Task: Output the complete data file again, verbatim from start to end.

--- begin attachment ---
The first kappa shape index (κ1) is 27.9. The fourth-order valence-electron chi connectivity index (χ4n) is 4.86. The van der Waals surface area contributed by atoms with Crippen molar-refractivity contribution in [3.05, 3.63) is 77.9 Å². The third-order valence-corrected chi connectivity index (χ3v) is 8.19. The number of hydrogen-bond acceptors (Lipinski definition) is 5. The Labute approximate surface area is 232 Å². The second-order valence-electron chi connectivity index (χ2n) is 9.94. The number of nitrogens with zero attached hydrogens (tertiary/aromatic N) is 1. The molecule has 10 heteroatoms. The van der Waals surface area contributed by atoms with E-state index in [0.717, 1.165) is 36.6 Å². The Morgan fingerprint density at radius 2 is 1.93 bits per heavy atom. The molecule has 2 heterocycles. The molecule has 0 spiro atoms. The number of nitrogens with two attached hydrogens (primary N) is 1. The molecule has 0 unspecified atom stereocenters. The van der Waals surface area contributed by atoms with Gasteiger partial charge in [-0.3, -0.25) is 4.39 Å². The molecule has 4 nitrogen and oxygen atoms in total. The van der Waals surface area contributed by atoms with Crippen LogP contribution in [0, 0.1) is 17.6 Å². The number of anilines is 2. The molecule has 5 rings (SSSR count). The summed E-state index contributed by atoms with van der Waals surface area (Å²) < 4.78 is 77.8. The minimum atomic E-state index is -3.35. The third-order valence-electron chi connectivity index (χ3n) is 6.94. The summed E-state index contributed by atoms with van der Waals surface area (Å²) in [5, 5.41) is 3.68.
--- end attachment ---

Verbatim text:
The first kappa shape index (κ1) is 27.9. The fourth-order valence-electron chi connectivity index (χ4n) is 4.86. The van der Waals surface area contributed by atoms with Crippen molar-refractivity contribution in [3.05, 3.63) is 77.9 Å². The third-order valence-corrected chi connectivity index (χ3v) is 8.19. The number of hydrogen-bond acceptors (Lipinski definition) is 5. The Labute approximate surface area is 232 Å². The second-order valence-electron chi connectivity index (χ2n) is 9.94. The number of nitrogens with zero attached hydrogens (tertiary/aromatic N) is 1. The molecule has 10 heteroatoms. The van der Waals surface area contributed by atoms with E-state index in [0.717, 1.165) is 36.6 Å². The Morgan fingerprint density at radius 2 is 1.93 bits per heavy atom. The molecule has 2 heterocycles. The molecule has 0 spiro atoms. The number of nitrogens with two attached hydrogens (primary N) is 1. The molecule has 0 unspecified atom stereocenters. The van der Waals surface area contributed by atoms with Gasteiger partial charge in [-0.3, -0.25) is 4.39 Å². The molecule has 4 nitrogen and oxygen atoms in total. The van der Waals surface area contributed by atoms with Crippen LogP contribution in [0, 0.1) is 17.6 Å². The number of anilines is 2. The molecule has 5 rings (SSSR count). The summed E-state index contributed by atoms with van der Waals surface area (Å²) < 4.78 is 77.8. The minimum atomic E-state index is -3.35. The third-order valence-electron chi connectivity index (χ3n) is 6.94. The summed E-state index contributed by atoms with van der Waals surface area (Å²) in [5, 5.41) is 3.68.